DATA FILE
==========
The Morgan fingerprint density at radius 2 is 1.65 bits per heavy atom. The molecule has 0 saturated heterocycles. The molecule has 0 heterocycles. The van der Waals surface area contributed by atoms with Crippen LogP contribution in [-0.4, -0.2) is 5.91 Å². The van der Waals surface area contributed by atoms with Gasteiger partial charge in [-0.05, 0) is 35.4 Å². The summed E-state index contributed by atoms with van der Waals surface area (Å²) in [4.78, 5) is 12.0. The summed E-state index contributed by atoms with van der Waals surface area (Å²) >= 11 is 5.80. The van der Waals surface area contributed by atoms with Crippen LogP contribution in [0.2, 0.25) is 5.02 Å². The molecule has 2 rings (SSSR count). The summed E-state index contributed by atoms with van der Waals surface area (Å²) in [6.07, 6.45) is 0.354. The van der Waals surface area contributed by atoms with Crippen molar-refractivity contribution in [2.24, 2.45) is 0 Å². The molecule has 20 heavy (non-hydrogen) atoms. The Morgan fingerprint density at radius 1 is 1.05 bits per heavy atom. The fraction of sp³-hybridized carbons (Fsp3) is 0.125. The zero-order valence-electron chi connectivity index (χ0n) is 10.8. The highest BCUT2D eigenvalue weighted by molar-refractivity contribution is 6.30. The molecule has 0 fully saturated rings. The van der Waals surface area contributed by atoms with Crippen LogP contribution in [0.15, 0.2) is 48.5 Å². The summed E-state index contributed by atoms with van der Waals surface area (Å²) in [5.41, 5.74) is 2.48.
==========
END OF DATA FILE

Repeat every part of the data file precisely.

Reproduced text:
The Morgan fingerprint density at radius 2 is 1.65 bits per heavy atom. The molecule has 0 saturated heterocycles. The molecule has 0 heterocycles. The van der Waals surface area contributed by atoms with Crippen LogP contribution in [-0.4, -0.2) is 5.91 Å². The van der Waals surface area contributed by atoms with Gasteiger partial charge in [-0.05, 0) is 35.4 Å². The summed E-state index contributed by atoms with van der Waals surface area (Å²) in [4.78, 5) is 12.0. The summed E-state index contributed by atoms with van der Waals surface area (Å²) >= 11 is 5.80. The van der Waals surface area contributed by atoms with Crippen LogP contribution in [0.2, 0.25) is 5.02 Å². The molecule has 2 rings (SSSR count). The summed E-state index contributed by atoms with van der Waals surface area (Å²) in [6.07, 6.45) is 0.354. The van der Waals surface area contributed by atoms with Crippen molar-refractivity contribution in [2.24, 2.45) is 0 Å². The molecule has 20 heavy (non-hydrogen) atoms. The Morgan fingerprint density at radius 1 is 1.05 bits per heavy atom. The fraction of sp³-hybridized carbons (Fsp3) is 0.125. The zero-order valence-electron chi connectivity index (χ0n) is 10.8. The highest BCUT2D eigenvalue weighted by molar-refractivity contribution is 6.30. The molecule has 0 fully saturated rings. The van der Waals surface area contributed by atoms with Crippen LogP contribution in [0.15, 0.2) is 48.5 Å². The summed E-state index contributed by atoms with van der Waals surface area (Å²) in [5.41, 5.74) is 2.48.